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Scientists seeing 'dramatic improvements' in depression pill tests

Jorge Branco

Researchers in Brisbane are testing a pill they hope will have a significant effect on treating the depression as many as one in seven Australians will experience in their lifetimes.


Please see also:

And for previous studies by the lead researcher of this new trial, Dr Jerome Sarris, (a founder member of the International Society for Nutrition in Psychiatry Research), please see:

14 February 2015 - Brisbane Times

University of Queensland and University of Melbourne scientists have combined several nutrients shown individually to help treat the condition in the hope they will work even more effectively together.

Lead researcher Dr Jerome Sarris said the drug combination was designed to be taken in addition to existing antidepressant medication.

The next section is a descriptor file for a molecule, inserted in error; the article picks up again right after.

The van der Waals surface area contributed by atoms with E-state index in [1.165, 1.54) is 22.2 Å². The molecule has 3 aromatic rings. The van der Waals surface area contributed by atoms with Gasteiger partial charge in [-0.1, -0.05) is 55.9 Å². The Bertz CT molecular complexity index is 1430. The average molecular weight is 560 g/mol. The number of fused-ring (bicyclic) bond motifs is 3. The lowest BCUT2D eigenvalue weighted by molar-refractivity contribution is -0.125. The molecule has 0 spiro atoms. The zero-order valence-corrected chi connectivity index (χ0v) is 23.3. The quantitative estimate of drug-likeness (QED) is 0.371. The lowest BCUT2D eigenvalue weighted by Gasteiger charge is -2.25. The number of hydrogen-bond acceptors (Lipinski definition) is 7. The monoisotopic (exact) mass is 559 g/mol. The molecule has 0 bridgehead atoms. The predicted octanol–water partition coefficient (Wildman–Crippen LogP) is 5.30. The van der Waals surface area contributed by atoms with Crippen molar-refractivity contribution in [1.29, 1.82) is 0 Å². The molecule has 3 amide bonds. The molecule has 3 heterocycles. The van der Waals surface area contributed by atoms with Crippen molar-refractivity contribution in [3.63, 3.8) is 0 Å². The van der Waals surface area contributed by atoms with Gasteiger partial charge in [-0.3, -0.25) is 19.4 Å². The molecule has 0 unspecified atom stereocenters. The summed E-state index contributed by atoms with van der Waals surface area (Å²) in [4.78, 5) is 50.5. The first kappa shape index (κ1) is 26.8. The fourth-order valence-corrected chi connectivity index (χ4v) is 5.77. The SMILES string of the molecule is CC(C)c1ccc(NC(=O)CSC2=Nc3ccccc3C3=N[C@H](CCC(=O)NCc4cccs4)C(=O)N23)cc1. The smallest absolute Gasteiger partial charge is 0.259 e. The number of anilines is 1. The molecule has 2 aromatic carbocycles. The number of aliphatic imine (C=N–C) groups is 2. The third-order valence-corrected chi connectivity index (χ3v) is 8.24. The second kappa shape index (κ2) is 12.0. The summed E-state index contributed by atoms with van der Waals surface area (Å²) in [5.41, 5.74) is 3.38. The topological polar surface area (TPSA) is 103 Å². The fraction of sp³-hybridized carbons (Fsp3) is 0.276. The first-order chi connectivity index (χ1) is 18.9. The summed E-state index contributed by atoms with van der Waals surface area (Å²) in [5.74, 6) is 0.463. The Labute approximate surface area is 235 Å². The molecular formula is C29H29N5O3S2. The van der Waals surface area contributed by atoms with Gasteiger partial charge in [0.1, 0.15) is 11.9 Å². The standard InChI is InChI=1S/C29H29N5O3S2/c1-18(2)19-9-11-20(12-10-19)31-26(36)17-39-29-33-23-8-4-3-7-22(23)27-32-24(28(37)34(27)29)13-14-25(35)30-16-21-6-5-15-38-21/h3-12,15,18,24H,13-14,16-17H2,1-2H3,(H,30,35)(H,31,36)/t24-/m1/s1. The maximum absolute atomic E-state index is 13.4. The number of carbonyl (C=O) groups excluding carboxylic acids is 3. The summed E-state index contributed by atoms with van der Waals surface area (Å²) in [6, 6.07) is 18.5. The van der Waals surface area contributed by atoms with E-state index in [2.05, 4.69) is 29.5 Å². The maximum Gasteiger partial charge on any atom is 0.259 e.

He said the advantage of using a combination of nutrients as "add-ons" was that they were able to target a range of the underlying causes of depression.

"With depression medication usually they'll target one particular brain-chemical pathway such as say serotonin," he said.

"With what we know of depression there's a range of underlying factors that may cause depression biologically.

"The good thing about these nutrients is they work on a range of these pathways."

Scientists at the two universities have been testing the combination of folic acid, omega-3, zinc and other nutrients for about a year but won't know the results for another 18 months.

For the main study they'll need another 120-odd participants in Brisbane across that period. Volunteers must be taking anti-depressants but still experiencing some form of depression.

While continuing to take their normal medication the participants will be split into three groups with one taking the combination pill, one taking just one of the beneficial nutrients and the rest taking a placebo.

Dr Sarris said some volunteers had shown "dramatic improvements" but it was too early to claim success. That's because the trials are double blinded, meaning neither the researchers nor the patients know which group they are in to protect the integrity of the experiments.